Over the next two years, Mr. Perez dealt with all of his troubled loans, a process that entailed losing four of his projects – including two of the towers at the Icon Brickell – to lenders, who foreclosed on the assets.

“A lot of developers, mainly because of ego, can’t come to terms with the fact that they are going to lose this property or that property,” said Troy Taylor, president of Algon Group, an investment bank that advised Mr. Perez on the restructuring. “But if you have to chop off the arm to save the rest of the body, that’s what you do.”

Related wrote down $1-billion in losses on soured projects. It slashed half of its roughly two hundred employees and those who remained took a pay cut. At the same time, Mr. Perez said he poured hundreds of millions of dollars of his own fortune back into Related to keep it afloat.

At points, he considered calling it quits – after all, he thought, whatever happened, he had enough money for himself and his family. In 2010, doctors found a tumour the size of a golf ball in his pancreas. It turned out to be benign, but the surgery to remove it involved a long recovery.

“I just couldn’t go out a loser,” Mr. Perez said. “I couldn’t go out a failure.”

Hope From Latin America

Even as Mr. Perez was wrangling with lenders over his own troubled projects, he went on the hunt for distressed assets, recognizing a buying opportunity. “He was buying land and making deals at incredible prices when nobody else was,” said Mr. Ross of Related Cos. One characteristic transaction: a downtown plot purchased for $3-million that is now the site of Apogee Beach, a nearly finished, sold-out condominium tower. The price for such land has since quintupled.

Like elsewhere in the U.S., the catalyst that helped turn the Miami market around was investment money, and in particular, money from wealthy Latin American buyers. While the U.S. economy tanked, a commodity boom was under way in places like Brazil. Such buyers were interested in a safe place to park their cash – for instance, an apartment in Miami that could be rented out, producing a regular return.

So people like Related’s condo chief Mr. Rosso packed their bags and their brochures and began making trips to Brazil, Argentina and Colombia. In the process, they learned a different way of doing business. These potential buyers didn’t blink at the idea of putting down a 40 per cent deposit on a condominium ahead of construction.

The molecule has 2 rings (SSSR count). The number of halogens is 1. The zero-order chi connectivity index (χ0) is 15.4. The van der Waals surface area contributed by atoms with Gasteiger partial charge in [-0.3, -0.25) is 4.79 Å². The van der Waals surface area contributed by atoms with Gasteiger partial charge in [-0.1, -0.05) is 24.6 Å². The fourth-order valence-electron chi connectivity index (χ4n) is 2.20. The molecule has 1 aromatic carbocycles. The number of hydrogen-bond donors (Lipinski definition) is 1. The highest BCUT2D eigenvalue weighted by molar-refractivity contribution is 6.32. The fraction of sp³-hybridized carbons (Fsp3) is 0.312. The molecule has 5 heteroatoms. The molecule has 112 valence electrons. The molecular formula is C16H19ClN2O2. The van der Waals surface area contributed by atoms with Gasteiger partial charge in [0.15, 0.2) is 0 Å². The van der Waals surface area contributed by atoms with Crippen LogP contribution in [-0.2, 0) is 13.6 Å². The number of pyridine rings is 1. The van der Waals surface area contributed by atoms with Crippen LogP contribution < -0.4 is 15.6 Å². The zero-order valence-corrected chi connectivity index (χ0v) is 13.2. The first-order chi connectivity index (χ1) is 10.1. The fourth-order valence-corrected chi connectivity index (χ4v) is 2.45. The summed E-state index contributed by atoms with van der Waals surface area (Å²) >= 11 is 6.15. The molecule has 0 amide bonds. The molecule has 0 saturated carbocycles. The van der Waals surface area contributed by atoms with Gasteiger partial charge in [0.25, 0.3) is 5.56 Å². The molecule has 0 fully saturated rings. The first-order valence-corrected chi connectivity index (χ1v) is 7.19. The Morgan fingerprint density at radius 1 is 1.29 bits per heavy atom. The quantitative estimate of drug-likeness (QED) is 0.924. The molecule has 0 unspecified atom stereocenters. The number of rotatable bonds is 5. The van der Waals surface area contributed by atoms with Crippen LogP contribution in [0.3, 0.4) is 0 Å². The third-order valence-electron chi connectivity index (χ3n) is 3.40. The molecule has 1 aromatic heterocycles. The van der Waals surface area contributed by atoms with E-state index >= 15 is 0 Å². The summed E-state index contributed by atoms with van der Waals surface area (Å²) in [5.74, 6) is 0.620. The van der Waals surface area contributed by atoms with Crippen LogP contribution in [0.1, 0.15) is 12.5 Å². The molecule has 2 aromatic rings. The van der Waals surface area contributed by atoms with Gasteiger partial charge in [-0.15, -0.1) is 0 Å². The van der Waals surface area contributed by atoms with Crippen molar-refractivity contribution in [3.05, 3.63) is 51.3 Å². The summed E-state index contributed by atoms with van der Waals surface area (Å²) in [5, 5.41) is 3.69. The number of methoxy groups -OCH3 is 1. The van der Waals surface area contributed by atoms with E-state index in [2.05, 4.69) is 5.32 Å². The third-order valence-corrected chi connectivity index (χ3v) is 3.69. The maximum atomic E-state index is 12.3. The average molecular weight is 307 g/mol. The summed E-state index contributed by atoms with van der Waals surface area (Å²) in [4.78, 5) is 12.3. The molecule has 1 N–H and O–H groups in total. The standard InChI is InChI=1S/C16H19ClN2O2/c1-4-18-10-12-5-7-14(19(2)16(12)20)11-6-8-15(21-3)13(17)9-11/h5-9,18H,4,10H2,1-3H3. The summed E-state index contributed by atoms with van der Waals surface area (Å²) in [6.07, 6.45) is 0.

Such practices have now become the norm in Miami’s new condominium projects. Before the boom, buyers put down 20-per-cent deposits and Related would borrow upwards of 90 per cent of the cost of a project from banks. The current trend for the company is deposits of around 40 per cent prior to construction, while bank borrowing represents only 30 per cent of the total cost. “It’s a much healthier market as a result,” said Matt Allen, Related’s chief operating officer.

The previous glut of condos is almost gone: Mr. Zalewski of Condo Vultures said that of the 22,000 boom-era units, only 600 remain unsold, and he expects them to be purchased within months.

Related is hiring again and the number of employees is climbing back up toward pre-crisis levels. Mr. Perez has embarked on a deliberate strategy to diversify. He recruited people to head divisions focused on affordable housing and multifamily rentals and expanded internationally, linking up with partners to build projects in Brazil, Panama, Mexico and India.

But he remains the condo king. Last year, Mr. Perez announced a new 382-unit building in Miami’s downtown Brickell neighbourhood with a swanky launch party featuring a parade of Ferraris and Maseratis (Pininfarina, the Italian car design firm, is doing the project’s interiors). “Miami is back!” he shouted, according to a newspaper account.

Back at his home in Coconut Grove, Mr. Perez showed a visitor around his outdoor sculpture garden – he is a major art collector – and talked about his love for food, tennis and Scandinavian mystery novels. A publisher wants him to write a book about the turnaround, but Mr. Perez declined. He is looking forward to doing more things with his family and taking a slight step back from the day-to-day running of the business.

He plans to spend future weekends in a seaside penthouse in Miami Beach with its own rooftop pool. Construction on the ultra-luxury building is due to begin any day. Naturally, it is a Related Group project.

 

Editor's note: An earlier version of this article incorrectly said Florida real estate mogul Jorge Perez lives in Coral Gables, Florida. In fact, he lives in in Coconut Grove, a neighbourhood in Miami.